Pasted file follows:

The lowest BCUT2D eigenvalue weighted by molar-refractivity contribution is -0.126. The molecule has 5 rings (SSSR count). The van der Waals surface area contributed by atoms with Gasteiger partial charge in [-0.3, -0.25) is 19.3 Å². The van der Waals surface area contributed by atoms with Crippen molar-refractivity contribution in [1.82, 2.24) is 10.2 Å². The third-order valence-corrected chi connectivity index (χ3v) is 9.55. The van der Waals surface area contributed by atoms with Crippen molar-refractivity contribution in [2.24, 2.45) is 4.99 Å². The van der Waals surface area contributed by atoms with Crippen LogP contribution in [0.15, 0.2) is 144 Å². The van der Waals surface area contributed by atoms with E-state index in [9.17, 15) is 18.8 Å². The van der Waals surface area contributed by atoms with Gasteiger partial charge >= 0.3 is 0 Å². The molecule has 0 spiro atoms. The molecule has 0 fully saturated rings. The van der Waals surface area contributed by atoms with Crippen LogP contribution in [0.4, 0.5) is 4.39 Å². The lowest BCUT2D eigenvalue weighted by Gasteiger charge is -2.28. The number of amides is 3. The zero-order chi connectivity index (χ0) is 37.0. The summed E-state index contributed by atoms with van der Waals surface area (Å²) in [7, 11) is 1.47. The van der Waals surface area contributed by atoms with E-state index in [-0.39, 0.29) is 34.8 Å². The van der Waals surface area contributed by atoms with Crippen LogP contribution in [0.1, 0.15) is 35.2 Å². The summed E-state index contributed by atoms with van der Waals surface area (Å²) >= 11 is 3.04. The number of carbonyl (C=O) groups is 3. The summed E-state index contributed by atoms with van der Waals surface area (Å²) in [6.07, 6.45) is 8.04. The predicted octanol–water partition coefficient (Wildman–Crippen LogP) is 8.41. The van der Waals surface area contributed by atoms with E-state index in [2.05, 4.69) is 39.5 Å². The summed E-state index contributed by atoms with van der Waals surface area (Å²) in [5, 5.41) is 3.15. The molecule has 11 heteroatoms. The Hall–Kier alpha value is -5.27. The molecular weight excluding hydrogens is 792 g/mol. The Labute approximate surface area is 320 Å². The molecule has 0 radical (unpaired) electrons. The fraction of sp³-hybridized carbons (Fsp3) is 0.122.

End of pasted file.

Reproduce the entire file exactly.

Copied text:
The lowest BCUT2D eigenvalue weighted by molar-refractivity contribution is -0.126. The molecule has 5 rings (SSSR count). The van der Waals surface area contributed by atoms with Gasteiger partial charge in [-0.3, -0.25) is 19.3 Å². The van der Waals surface area contributed by atoms with Crippen molar-refractivity contribution in [1.82, 2.24) is 10.2 Å². The third-order valence-corrected chi connectivity index (χ3v) is 9.55. The van der Waals surface area contributed by atoms with Crippen molar-refractivity contribution in [2.24, 2.45) is 4.99 Å². The van der Waals surface area contributed by atoms with Crippen LogP contribution in [0.15, 0.2) is 144 Å². The van der Waals surface area contributed by atoms with E-state index in [9.17, 15) is 18.8 Å². The van der Waals surface area contributed by atoms with Gasteiger partial charge >= 0.3 is 0 Å². The molecule has 0 spiro atoms. The molecule has 0 fully saturated rings. The van der Waals surface area contributed by atoms with Crippen LogP contribution in [0.4, 0.5) is 4.39 Å². The lowest BCUT2D eigenvalue weighted by Gasteiger charge is -2.28. The number of amides is 3. The zero-order chi connectivity index (χ0) is 37.0. The summed E-state index contributed by atoms with van der Waals surface area (Å²) in [7, 11) is 1.47. The van der Waals surface area contributed by atoms with E-state index in [-0.39, 0.29) is 34.8 Å². The van der Waals surface area contributed by atoms with Crippen LogP contribution in [0.1, 0.15) is 35.2 Å². The summed E-state index contributed by atoms with van der Waals surface area (Å²) >= 11 is 3.04. The number of carbonyl (C=O) groups is 3. The summed E-state index contributed by atoms with van der Waals surface area (Å²) in [6.07, 6.45) is 8.04. The predicted octanol–water partition coefficient (Wildman–Crippen LogP) is 8.41. The van der Waals surface area contributed by atoms with E-state index in [2.05, 4.69) is 39.5 Å². The summed E-state index contributed by atoms with van der Waals surface area (Å²) in [5, 5.41) is 3.15. The molecule has 11 heteroatoms. The Hall–Kier alpha value is -5.27. The molecular weight excluding hydrogens is 792 g/mol. The Labute approximate surface area is 320 Å². The molecule has 0 radical (unpaired) electrons. The fraction of sp³-hybridized carbons (Fsp3) is 0.122.